Get ready everybody because the Trivium legend is about to grow even further. Not content with the world domination that has seen the band rise to the top of the heavy music world over the past few years the band have now dropped What The Dead Men Say an album that seems to have already cemented itself as one of the band’s best received albums.

“Of course with every record you want it to be the best record,” says Trivium bass guitarist Paolo Gregoletto when we chat to him about What The Dead Men Say. “We saw that the last record was a real kind of breakthrough for us where we kind of reached this new creative point in our career. I think what we wanted to do this time was follow up that record and try to top it if we could but at least build on it.”

“I think we really wanted to do some stuff with what we had done right on that record,” he says continuing. “Of course working with Josh Wilbur again was a big part of that and then just the way that we wrote the record was very similar especially with how we broke up the writing sessions and how we broke it down to a few songs each time. We just worked on the details and every time we went in there we were just focussed on each song individually. So rather than writing a tonne of stuff we would write two or three songs and then we just kept doing that until we were ready.”

Matching what they had achieved on the band’s last album – The Sin And The Sentence – was never going to be an easy feat though, especially given that this was an album that some critics called “the perfect heavy metal album.”

“We’ve definitely had some high points in our back catalogue,” agrees Gregoletto when I ask whether that kind of praise put more pressure on them when they were working on What The Dead Men Say. “We have had those albums that have really resonated with people a lot and sometimes you do an album that fans really respond to and then you get into this thing where you like ‘okay now we have to do something new’ and you try to completely reinvent the wheel.”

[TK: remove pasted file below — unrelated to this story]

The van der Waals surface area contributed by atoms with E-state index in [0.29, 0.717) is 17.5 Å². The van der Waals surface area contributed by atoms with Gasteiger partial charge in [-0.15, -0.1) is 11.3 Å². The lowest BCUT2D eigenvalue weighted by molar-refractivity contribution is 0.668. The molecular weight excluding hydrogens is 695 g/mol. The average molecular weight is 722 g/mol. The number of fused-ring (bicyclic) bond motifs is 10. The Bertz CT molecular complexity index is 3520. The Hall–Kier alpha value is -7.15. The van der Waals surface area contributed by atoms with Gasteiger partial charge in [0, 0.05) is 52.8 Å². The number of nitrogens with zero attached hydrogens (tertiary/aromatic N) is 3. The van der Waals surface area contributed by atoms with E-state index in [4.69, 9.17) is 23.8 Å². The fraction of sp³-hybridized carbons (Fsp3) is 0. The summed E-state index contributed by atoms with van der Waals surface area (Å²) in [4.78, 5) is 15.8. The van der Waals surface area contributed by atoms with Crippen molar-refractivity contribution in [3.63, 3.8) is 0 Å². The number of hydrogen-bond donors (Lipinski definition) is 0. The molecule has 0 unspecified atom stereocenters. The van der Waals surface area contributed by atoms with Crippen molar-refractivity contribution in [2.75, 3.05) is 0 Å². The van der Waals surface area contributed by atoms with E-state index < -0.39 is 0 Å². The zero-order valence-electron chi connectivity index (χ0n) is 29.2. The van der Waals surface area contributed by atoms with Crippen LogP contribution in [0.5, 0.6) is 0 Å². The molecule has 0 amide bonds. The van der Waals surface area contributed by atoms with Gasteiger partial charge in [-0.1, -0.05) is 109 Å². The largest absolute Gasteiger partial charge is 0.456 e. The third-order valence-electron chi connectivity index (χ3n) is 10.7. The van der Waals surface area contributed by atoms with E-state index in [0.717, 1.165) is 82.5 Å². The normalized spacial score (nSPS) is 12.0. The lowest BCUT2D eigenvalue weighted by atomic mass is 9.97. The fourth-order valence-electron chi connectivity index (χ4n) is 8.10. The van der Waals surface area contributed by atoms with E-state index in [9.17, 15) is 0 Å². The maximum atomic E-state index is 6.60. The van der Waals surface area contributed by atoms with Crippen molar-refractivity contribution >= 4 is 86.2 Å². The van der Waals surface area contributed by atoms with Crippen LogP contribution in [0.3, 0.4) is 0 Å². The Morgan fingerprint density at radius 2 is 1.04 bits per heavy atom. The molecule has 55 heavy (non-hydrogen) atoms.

“I think we have done that a few times,” admits Gregoletto. “And I think sometimes it works but at other times it feels like we didn’t really hit that mark the way that we really wanted to, and I think with this record we aren’t re-inventing the wheel we are just enhancing it. I think we tweaked around the margins a little bit but didn’t make such a left turn, we didn’t want people to be like ‘woah what did I listen to on the last record?’ But here it felt like we know where we are at and we are in a good spot now but we need to not take any left turns – we know what we are doing now and we don’t need to shake it up too much.”

One of the things that does really hit you when you take a listen to What The Dead Men Say is the perfect mix that the band find with their song-writing this time around – yes there are the traditional fantasy-led tracks that the band are famous for but there is also a great mix of personal tracks as well.

“Yeah I think we did get a good mix this time,” says Gregoletto when our conversation turns to talking about what inspired the lyrics for this album. “I think we have got a lot better at finding the right balance for it now. It doesn’t feel like it is too far one way or the other now. I mean when I come in with lyrics it is always going to be about whatever I am reading at that time or perhaps whatever I am feeling at that time or sometimes it is even what I am seeing in the world at that time that is going to influence what I am writing at the time.”

“I write down a lot of notes on my iPhone,” he says continuing. “So whenever we get the music started I have these great starting points where I can be like ‘I have these great phrases or lines or scenes or titles.’ I always let that be the starting point and I like to have music that kind of inspires what it is going to be. I know some people like to have lyrics first and write to those but I find I need to know what the mood of the song is going to be before I can be like this is what the song is going to be about.”


What Dead Men Say is out today through Roadrunner Records.